The 2006 edition of Sundaram Finance Mylapore
Festival attracts people outside Mylapore
By Our Staff Reporters
the annual Sundaram Finance Mylapore Festival
achieved what it sets out to do - bring communities
to open spaces for a celebration of art, culture
year, it was a challenge. Because two leading
stores of the area, Rasi and NAC Jewellers, took
the organisers - Mylapore Times - to court. That
too, on the eve of the festival. The court order
upset the round-the-clock work that was going
on for the fest but the dampener had little effect.
the end, many Mylaporeans, young and old, enjoyed
a unique festival, which is getting national media
coverage, and is completely supported by 'Sundaram
in spaces around Sri Kapali Temple from January
5 to 8, the fest is getting bigger by the year.
Kuberan and his team decorated the streets with
lamps encased in coloured shades while Bhoopalan
advised the lighting team to bring the streets
to life and Pandurangan taxed his team to have
the stalls up in record time.
of which, along with the illumination on some
heritage houses, set the tone for the colourful
two kolam contests brought about 150-plus each
evening. A woman from Nanganallur, who later won
a prize, said it was a prestigious event to take
women from the UK dropped by to take a close look
- they are researching Indian designs and motifs
and the carpet of kolams was a godsend.
it has evolved to become a four-day festival,
of which the two-day kolam contest is the highlight.
men on stilts (kokkalikattai), who came from Wallajah,
performed a vigorous dance on the street, and
won over the kids.
scattered rains late on Saturday disturbed the
mythological play by Ananda Vinayaka Nataka Manram,
in progress on the main stage. But the actors
didn't give up. They lit camphor at the temple
gate, the rains stopped and the play was started
again. When it ended at 10.30pm (sorry, residents
of Sannidhi St.) there were 200 people to applaud
heritage tours on cycle-rickshaws received a great
response - four foreign tourists jumped in on
Saturday. Dr. Amarnath played a part time guide
and the breakfast (pongal, vada and coffee) stop
at the heritage house of Manjula and Natarajan
on East Mada Street is still generating 'wows'
from those who were on the tour.
Tamil Nadu Quiz held at Lady Sivaswami Girls school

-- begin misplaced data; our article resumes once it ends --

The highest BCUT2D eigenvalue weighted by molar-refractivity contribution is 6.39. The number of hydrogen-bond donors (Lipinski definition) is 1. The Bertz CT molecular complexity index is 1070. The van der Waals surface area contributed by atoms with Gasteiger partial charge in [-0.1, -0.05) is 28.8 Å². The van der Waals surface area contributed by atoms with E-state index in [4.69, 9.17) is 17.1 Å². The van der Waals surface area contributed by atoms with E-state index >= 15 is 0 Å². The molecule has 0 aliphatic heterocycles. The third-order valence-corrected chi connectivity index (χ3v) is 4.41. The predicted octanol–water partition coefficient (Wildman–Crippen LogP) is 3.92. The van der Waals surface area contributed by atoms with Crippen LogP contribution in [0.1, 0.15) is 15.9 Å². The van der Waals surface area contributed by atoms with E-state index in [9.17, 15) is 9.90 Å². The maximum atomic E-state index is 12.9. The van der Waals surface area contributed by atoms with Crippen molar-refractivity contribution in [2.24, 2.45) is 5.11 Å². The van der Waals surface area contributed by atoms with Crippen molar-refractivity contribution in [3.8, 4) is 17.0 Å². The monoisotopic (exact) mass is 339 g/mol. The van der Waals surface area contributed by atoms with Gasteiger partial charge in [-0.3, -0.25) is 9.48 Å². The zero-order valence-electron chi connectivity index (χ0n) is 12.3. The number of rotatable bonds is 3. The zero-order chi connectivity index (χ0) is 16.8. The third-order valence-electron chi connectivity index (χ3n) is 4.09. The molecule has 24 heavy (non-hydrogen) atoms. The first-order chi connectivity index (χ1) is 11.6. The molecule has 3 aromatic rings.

attracted 180 teams. Some said it was tough, some
liked the variety. And the finale was tight. The
winners - V. V. Ramanan and Ramkumar Shankar,
who called themselves Chennai Vennai, and second
was Deccan Dreams with V. Deviprasad and N. Srinivasan.
at the same venue, were artistic displays by nine
people - craftworks borrowed from Navaratri kolu
displays. Great work, congested corridor. It was
a first time effort and the organisers plan a
bigger independent show in 2007.
the streets came alive. Pitchupillai Street, the
Art Street run by Stella Maris Fine Arts students,
was teeming, as was Kumaragurunathan Street where
stalls offered crafts of all kinds and the Tamil
book sales stalls on East Tank Street got a better
response. It was good to see good old Alwar -
Mylapore's colourful old books seller - also find
a place here.
teacher Sasikrishnan brought his students from
Chettinad Vidyashram, stretched out a canvas,
and worked on a Mylapore theme. Visiting kids
daubed a bit.
art contests for kids was a riot - of colour and
screams for prizes. The Stella Maris girls managed
Kalaripayattu performed by youngsters on the main
stage on Sunday ( courtesy - Aseema Trust) made
a huge impression, especially on young people.
They had flown into the city from Madrid that
morning and enjoyed presenting the show before
going back to their native places.
Kalai Kuzhu's street theatre play on the elitist
educational system had people fixed to the quadrangle.
Guy's talk on 'Legal Eagles of Mylapore' and V.